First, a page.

Standard Chartered Signs $340 Million N.Y. Probe Accord
Under the accord, the London-based bank also agreed to install a monitor for two years, according to a statement today from Benjamin Lawsky, head of the New York Department of Financial Services. Lawsky said his agency will “continue to work with our federal and state partners on this matter.”
Regulators including the U.S. Treasury, the Federal Reserve Bank, the Justice Department and the Manhattan district attorney continue to work on a comprehensive agreement involving the transfers, which involved $250 billion over a six-year period.
The bank “continues to engage with the other U.S. agencies on their review of the Group’s historical U.S. sanctions compliance,” Standard Chartered said today in a separate statement, referring to itself as “the Group.” Standard Chartered said it “cannot predict when this review and these discussions will be completed or what the outcome will be and therefore potential liabilities cannot be reasonably quantified at this point.”
As part of the agreement, the bank will hire people in its New York branch to oversee and audit anti-money-laundering procedures.
On Aug. 6, Lawsky, 42, issued an order accusing Standard Chartered of helping Iran launder about $250 billion in violation of federal laws. One analyst estimated that the loss of the bank’s New York license could result in a 40 percent drop in earnings. Standard Chartered generates almost 90 percent of its profit and revenue in Asia, Africa and the Middle East.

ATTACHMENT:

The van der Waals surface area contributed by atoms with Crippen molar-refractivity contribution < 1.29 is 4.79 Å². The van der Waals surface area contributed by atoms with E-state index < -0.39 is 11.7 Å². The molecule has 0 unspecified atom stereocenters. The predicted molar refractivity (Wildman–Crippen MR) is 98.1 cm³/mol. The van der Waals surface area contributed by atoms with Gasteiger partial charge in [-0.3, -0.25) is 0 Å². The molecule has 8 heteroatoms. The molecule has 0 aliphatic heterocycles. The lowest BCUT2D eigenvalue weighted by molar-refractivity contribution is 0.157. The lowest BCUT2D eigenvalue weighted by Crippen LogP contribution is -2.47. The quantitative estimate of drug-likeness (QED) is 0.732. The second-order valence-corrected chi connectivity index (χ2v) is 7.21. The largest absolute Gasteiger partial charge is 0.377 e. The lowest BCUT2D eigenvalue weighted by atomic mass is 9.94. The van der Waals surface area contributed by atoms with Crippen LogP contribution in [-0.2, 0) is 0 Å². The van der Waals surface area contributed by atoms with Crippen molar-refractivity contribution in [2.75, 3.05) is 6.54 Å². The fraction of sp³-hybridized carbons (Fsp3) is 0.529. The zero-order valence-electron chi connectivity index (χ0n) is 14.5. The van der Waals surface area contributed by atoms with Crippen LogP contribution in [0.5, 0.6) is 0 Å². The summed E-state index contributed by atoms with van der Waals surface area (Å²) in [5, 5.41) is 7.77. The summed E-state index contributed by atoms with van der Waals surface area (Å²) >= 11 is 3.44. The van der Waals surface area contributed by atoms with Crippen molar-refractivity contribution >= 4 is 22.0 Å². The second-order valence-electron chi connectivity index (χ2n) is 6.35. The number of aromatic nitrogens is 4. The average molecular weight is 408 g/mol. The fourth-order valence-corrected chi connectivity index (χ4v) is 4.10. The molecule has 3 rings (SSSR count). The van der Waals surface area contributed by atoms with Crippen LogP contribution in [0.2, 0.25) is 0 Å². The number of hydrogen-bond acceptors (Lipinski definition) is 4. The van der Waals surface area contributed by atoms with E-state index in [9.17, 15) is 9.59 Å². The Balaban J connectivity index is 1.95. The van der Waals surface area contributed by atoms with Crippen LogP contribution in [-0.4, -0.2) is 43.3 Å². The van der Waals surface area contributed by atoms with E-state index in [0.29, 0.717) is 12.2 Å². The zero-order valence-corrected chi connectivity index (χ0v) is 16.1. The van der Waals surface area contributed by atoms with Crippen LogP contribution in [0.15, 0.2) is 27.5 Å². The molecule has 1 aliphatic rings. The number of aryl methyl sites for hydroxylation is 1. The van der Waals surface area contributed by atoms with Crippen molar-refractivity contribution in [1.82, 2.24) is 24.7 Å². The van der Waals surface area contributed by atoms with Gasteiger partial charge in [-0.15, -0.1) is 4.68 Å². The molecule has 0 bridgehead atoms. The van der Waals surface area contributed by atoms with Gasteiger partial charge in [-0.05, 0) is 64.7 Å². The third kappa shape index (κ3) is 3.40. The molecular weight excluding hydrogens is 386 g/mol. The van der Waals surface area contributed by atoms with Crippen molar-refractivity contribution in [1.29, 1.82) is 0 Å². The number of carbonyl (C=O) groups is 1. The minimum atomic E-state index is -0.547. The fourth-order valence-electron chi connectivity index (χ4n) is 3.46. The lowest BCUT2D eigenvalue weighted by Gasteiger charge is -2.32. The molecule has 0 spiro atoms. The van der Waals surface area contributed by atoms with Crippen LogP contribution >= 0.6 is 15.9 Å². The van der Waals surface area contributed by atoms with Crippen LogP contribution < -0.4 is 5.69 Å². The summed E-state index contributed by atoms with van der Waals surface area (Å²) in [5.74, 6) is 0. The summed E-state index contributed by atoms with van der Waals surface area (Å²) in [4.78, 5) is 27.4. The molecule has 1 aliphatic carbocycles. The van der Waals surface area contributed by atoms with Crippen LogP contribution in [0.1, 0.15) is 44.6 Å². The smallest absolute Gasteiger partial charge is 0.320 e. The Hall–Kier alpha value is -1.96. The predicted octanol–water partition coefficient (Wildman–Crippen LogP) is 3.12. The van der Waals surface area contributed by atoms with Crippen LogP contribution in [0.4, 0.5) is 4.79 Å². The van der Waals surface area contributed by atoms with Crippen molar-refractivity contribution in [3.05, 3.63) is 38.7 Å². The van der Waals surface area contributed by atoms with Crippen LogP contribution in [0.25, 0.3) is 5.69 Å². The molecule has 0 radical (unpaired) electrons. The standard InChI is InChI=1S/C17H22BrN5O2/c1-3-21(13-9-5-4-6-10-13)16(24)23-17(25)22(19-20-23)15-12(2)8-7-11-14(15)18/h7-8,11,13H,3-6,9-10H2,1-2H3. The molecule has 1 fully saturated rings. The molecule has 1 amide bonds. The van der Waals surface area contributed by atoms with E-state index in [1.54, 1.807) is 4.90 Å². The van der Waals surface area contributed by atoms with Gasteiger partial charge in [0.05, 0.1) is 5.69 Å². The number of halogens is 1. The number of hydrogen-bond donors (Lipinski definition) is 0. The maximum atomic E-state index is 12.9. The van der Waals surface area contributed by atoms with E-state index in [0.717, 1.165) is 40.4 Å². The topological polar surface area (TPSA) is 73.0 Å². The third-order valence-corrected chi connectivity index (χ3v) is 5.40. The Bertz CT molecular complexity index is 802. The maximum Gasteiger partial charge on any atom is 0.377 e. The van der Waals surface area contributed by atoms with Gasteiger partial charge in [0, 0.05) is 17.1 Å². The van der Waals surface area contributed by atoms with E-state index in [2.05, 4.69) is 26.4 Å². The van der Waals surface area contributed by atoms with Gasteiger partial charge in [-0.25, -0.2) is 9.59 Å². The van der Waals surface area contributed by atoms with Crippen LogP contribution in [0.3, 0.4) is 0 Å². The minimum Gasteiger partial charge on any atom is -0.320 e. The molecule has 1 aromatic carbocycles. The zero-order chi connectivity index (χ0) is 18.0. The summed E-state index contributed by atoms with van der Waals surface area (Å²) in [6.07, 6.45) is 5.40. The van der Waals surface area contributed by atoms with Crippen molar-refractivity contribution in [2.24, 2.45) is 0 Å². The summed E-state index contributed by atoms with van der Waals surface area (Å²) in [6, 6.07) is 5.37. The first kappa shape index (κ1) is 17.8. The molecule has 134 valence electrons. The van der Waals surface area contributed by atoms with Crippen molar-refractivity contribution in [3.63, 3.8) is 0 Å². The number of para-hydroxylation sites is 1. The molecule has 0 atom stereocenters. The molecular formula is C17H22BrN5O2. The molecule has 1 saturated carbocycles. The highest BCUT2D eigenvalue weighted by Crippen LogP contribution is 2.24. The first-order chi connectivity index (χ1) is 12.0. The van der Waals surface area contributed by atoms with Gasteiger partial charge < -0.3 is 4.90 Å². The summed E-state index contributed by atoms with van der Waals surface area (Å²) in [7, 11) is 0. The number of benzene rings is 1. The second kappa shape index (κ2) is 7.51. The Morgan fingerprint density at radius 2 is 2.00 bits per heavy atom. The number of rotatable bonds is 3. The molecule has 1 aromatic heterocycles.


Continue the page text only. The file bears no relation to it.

The settlement amount is the largest ever paid to an individual regulator as part of a money-laundering accord. In June, ING Bank NV agreed to pay $619 million to settle similar allegations. That sum was split evenly between the federal government and the Manhattan district attorney’s office.
The DFS was created in 2011 when New York’s Banking Department and Insurance Department were abolished, with their functions and authority transferred to the new regulator, under Lawsky. The agency has the power to issue regulations, as well as investigate and fine financial services companies. It may also probe alleged criminal activity and refer its findings to the state’s attorney general for prosecution.
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